The Great 28, Pt. 1

Ranking The Best Rap Albums

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I’m an 80s baby who moved from Maryland to California when I was seven-years-old and never turned back. For Westcoasters my age hip hop didn’t really get started until it controversially crashed the late 80s with NWA, Too $hort, and 2 Live Crew (an adopted cultural crossover from the southeast). Heading into the 90s, Cali kids listened to Public Enemy, KRS One, Rakim, Run DMC, EPMD, A Tribe Called Quest, De La Soul, and LL Cool J, but not as attentively as New Yorkers did. There was something about NY beats and rhymes that didn’t totally catch the West. Momma got some jabs in, but she didn’t knock us out. Maybe we couldn’t identify with the cold weather tone of the New York bars and snares. Maybe hip hop production had room to evolve and the Westside precogs were chillin in the tub waiting for Dr. Dre. Regardless, in the late eighties the Life Is…Too Short, As Nasty As They Wanna Be, and Niggaz4Life cassettes prepared CA for our looming global takeover. They also gave us an excuse to show off our yellow waterproof Walkmans. It was an exciting time.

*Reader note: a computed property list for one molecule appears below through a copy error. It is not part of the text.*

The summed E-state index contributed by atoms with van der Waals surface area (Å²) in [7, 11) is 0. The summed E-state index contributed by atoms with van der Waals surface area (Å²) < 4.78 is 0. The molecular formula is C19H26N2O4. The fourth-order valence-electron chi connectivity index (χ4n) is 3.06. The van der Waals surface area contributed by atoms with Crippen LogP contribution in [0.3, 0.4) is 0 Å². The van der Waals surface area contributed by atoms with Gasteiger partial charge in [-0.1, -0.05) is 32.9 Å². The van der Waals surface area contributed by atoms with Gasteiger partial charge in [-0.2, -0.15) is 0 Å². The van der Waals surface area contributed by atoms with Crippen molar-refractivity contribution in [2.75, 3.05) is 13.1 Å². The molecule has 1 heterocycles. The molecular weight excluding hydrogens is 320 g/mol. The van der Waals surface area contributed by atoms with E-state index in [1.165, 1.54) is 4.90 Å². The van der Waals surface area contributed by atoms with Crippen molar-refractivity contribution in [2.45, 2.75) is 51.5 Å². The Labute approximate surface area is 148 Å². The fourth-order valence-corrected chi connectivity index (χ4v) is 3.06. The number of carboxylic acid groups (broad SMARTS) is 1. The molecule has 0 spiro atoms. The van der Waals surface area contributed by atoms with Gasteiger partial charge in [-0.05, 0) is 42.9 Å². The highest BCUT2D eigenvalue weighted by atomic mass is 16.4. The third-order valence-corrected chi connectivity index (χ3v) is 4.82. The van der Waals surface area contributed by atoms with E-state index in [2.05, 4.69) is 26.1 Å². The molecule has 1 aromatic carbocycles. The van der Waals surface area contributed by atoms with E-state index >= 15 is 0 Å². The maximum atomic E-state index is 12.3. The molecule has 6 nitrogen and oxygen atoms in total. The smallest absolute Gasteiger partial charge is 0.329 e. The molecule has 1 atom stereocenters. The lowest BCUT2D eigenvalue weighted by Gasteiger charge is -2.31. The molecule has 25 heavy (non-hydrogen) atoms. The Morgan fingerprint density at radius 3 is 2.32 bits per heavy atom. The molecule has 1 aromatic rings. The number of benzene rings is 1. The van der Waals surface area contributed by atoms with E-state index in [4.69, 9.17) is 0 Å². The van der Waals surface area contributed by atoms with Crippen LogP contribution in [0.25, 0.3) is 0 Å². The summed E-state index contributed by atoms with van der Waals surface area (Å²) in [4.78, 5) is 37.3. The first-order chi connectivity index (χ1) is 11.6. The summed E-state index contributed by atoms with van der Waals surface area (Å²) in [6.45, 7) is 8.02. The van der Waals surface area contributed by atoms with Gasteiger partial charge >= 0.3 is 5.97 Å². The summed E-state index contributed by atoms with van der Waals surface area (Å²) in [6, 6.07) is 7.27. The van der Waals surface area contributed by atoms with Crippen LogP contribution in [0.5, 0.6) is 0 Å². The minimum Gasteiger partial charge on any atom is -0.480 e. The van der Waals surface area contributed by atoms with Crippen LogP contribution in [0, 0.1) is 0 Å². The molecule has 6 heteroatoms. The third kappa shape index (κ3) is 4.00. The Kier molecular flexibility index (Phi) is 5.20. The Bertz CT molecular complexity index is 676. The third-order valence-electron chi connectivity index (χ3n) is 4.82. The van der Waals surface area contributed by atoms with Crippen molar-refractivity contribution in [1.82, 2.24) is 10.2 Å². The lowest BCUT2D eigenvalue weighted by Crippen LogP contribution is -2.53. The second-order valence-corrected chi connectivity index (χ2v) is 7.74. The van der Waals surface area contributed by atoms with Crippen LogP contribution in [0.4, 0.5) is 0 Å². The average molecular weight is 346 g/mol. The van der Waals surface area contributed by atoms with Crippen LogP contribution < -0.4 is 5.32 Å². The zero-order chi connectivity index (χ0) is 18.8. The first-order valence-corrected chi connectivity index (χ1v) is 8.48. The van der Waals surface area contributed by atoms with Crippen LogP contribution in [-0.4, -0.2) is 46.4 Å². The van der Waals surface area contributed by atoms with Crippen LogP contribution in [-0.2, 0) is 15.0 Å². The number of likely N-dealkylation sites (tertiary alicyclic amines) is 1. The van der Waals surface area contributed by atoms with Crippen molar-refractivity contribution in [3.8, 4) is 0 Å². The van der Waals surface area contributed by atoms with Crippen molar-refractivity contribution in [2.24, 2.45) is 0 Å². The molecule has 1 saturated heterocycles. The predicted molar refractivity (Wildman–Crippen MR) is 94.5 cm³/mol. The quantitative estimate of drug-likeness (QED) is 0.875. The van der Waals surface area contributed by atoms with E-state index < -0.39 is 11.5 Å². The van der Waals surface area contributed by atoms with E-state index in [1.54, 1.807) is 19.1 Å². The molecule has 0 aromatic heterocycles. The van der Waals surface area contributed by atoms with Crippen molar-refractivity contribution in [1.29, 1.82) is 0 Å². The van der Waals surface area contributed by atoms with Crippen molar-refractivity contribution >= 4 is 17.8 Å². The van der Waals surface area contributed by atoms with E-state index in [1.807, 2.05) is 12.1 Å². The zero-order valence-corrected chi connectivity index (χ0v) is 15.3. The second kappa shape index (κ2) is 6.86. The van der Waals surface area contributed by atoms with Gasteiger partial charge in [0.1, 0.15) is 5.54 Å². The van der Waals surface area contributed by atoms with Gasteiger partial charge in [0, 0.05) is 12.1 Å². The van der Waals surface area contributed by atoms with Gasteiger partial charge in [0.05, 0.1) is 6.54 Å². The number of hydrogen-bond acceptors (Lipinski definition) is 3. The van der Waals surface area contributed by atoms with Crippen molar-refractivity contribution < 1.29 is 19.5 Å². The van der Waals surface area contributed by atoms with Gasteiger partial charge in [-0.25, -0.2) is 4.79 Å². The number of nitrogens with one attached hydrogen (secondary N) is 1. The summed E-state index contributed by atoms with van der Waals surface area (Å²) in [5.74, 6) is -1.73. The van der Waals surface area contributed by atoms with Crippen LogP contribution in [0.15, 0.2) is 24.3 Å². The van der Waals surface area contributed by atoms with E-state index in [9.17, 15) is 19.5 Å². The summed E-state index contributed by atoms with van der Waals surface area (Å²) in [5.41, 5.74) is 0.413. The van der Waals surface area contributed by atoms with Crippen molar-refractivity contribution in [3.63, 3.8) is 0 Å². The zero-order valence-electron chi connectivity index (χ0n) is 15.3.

The Chronic finally came in December of 1992. Doggystyle followed in November ’93. Wu-Tang Clan’s Enter the Wu-Tang (36

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